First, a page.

“I am here to offer you living bread,” says Jesus. “This living bread, well, it’s me. It is my flesh, my blood.” It’s not really what the people wanted to hear. They wanted what they knew, what was familiar. They wanted more bread like they had had before. Christ, participating in the divine activity of refusing to be second to anything, even to his own works, offers them nothing but himself. The only thing that gives life, that is able to sustain and nourish, the only thing that is continually good, never old or moldy, never moth-ridden or maggot eaten, like all other bread can be, the only living bread is abiding with ever moving, life-giving Christ. All those other things that have fed you in the past, like a particular style of worship, or a particular Bible Study, or even a particular pastor, they are just manna; means of God providing for the day at hand. Living bread, however, is abiding with God, so intimately that he becomes for us our sustenance. So intimately that it is difficult to tell where God’s life stops and ours begins. Abiding with God so intimately that we are of one substance, essence with God, like the bread we eat, or the wine we drink. Life with Jesus Christ the living bread is anything but static, anything but predictable, anything but monotonous because Christ is continually calling us to leave all manna that we have fed on in the past behind and feast anew with him. That’s life with Jesus, you never can settle in for the same old familiar meal because Jesus is Living Bread. With Living Bread, you just never know what you’re going to get.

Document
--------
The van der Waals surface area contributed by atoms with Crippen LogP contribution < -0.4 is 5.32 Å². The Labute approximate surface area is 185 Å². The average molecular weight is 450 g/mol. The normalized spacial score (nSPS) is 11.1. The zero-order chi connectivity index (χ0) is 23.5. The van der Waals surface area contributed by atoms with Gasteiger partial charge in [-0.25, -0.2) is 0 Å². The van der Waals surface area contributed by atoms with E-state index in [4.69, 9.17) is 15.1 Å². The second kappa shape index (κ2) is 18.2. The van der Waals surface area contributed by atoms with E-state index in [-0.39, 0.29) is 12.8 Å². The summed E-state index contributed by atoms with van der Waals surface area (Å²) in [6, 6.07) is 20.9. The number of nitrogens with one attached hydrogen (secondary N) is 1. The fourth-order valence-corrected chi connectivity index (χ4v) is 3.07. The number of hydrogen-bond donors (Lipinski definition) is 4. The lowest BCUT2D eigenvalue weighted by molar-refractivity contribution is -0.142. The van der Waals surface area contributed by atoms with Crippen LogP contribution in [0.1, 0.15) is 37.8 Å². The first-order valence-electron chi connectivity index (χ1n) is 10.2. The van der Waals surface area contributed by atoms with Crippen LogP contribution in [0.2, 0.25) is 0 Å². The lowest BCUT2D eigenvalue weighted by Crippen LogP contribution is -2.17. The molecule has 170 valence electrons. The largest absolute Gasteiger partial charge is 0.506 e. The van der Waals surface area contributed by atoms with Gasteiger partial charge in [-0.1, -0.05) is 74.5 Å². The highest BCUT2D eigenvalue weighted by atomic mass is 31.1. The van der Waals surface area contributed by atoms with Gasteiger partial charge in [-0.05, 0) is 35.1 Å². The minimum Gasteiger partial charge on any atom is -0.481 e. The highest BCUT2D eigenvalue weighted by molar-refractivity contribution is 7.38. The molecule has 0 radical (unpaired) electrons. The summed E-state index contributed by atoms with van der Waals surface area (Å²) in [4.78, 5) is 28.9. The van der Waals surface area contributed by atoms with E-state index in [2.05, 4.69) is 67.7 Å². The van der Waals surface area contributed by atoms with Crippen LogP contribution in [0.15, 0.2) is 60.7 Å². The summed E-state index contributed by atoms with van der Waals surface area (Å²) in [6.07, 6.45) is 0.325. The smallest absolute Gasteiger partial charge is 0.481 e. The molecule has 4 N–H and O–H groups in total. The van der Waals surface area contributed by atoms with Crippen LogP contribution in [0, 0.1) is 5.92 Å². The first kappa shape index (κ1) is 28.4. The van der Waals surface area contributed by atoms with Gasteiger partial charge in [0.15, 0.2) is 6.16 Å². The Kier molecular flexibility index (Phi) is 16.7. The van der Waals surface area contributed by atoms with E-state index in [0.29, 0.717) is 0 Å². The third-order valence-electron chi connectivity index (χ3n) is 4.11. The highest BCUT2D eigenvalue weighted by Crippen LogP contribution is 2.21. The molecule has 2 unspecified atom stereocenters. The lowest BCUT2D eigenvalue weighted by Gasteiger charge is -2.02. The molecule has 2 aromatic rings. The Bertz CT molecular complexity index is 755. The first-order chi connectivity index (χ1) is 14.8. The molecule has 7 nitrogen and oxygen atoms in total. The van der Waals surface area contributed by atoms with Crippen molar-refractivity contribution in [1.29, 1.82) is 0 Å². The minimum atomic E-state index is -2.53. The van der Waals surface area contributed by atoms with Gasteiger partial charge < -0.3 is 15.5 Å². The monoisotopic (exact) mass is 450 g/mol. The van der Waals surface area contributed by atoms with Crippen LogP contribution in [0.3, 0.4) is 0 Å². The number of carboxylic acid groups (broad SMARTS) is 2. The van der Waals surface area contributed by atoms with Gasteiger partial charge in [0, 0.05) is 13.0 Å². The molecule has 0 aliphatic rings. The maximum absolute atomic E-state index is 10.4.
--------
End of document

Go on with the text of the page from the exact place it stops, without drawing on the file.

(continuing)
Of course, I don’t have to tell you people that. The life of this church has been anything but predictable. We have had many meals together, some joyous and wonderful, some we have had to choke down with tears. From the donation of the land, to the gifts that have been given to build the building and build the ministries, to the overwhelming growth, to all of the transitions of the last year and a half, nothing has been predictable.
Well, that’s not quite true. One thing has been constant, almost, even dare I say, predictable. No matter what we have been going through, no matter the season in which we have found ourselves gathered around the table, Christ the living bread has been present, feeing us with his very self in whatever way we needed. It hasn’t always been the same feast, but then again, Living Bread never is. Living Bread has this way of changing, moving, breathing so that it is able to meet us where we are. No manna, be that manna a certain style preference, or a certain building, or even a certain pastor, can do that. Chirst, the Living Bread is here at Christ Church, continually offering his very self so that we might have life. Christ the Living Bread is here, all who eat of his flesh and drink of his blood will have eternal life. Let us keep the feast.